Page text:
Not much is known about dragon fruit farming in Kenya despite its huge returns after the final harvest.
Anthony Kinoti is making millions from dragon fruits which he grows organically, giving the fruits the essential nutrients.
In this article WoK digs deeper into Kinoti’s venture, the benefits of dragon fruit farming and its handsome returns.
Interest in dragon fruit farming
In an interview with Utmost Precision, Kinoti noted that he was always fascinated with how Asian people had a long lifespan-were healthy and looked young.
The farmer posed this question to his friend, a Chinese, who pointed out fruits, dragon fruit specifically, as the secret.
He did more research on the same and got into dragon fruit farming in 2014 after discovering it’s health benefits.
“The dragon fruit story goes back to 2014. However, before then, I had been asking myself, ‘why are Asians or South American people long-lived and are always looking young’. I wanted to know what it is that they consume,” Kinoti explained.
While going about his research about the fruit, he realized that nothing goes to waste be it leaves, stems, roots and even the peelings.
“I asked myself, ‘if it grows in other continents, why can’t it grow in our part of the world’. That is where my journey with dragon fruit began
“I picked seeds from a dragon fruit I was given by this friend of mine, grew them in a nursery, took care of them and overtime I was able to get varieties from different parts of the world,” Kinoti explained.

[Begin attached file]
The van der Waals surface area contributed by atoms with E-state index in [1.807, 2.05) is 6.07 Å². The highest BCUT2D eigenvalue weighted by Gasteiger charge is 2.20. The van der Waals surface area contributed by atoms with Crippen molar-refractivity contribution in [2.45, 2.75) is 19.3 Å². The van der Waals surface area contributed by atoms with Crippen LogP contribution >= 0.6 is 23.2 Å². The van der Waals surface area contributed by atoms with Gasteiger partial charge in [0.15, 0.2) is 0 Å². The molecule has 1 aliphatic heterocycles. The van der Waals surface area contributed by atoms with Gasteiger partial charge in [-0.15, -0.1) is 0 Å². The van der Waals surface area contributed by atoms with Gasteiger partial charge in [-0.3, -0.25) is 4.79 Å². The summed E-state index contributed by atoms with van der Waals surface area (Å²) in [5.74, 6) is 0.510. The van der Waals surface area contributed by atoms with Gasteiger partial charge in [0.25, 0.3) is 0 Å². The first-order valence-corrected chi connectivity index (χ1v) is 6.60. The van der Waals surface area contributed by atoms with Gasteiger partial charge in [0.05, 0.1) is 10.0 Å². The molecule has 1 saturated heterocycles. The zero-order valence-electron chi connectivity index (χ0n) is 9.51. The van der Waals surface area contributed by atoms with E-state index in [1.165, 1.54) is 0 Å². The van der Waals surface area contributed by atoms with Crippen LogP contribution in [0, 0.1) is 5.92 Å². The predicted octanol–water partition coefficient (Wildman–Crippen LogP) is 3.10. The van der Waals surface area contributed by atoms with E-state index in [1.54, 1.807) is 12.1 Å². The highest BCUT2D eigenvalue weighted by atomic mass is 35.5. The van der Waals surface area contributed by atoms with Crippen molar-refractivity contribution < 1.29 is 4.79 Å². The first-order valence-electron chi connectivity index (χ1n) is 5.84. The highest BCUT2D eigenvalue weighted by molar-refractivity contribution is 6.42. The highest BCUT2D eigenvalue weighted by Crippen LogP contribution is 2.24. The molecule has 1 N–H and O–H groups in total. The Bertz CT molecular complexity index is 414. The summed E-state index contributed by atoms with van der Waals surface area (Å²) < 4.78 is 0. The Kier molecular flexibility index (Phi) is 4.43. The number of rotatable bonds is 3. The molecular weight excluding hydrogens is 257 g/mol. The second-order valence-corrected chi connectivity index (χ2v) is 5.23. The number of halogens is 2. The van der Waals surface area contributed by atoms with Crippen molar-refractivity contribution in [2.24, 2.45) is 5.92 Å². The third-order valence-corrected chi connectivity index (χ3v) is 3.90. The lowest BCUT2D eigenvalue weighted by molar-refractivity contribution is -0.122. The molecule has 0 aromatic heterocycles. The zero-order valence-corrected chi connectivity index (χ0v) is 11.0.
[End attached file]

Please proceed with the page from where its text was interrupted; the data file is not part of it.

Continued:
Dragon fruit farming
Kinoti encouraged farmers to try dragon fruit farming since it requires little maintenance compared to other crops.
“It requires very little water, it also requires very little maintenance, it occupies little space and it can be grown on marginal areas
“The requirements of dragon fruits are not as much as those of other crops. You will only need to ise manure and trimming up the posts,” he explained.
He also noted that the fruit is not perishable and it has a medium to long shelf life, making it unique from other fruits:
“It is not perishable, it stops ripening once you take it off the vines. We have been able to keep unrefrigerated fruits for about 18 days and unlike other fruits, the dragon fruit doesn’t oxidize,” Kinoti stated.
Dragon fruits retail at between Ksh 1000 and Ksh 2,500 per kg, and go for as much as Ksh 950 per fruit.
A farmer can make approximately Ksh 2.5 million from a one acre piece of land which has 450 poles, with each pole producing at least 10 kgs.
“We are encouraging entrepreneurs to diversify their activities in agribusiness and also start farming dragon fruit because of its fast returns and its health benefits,” Kinoti added.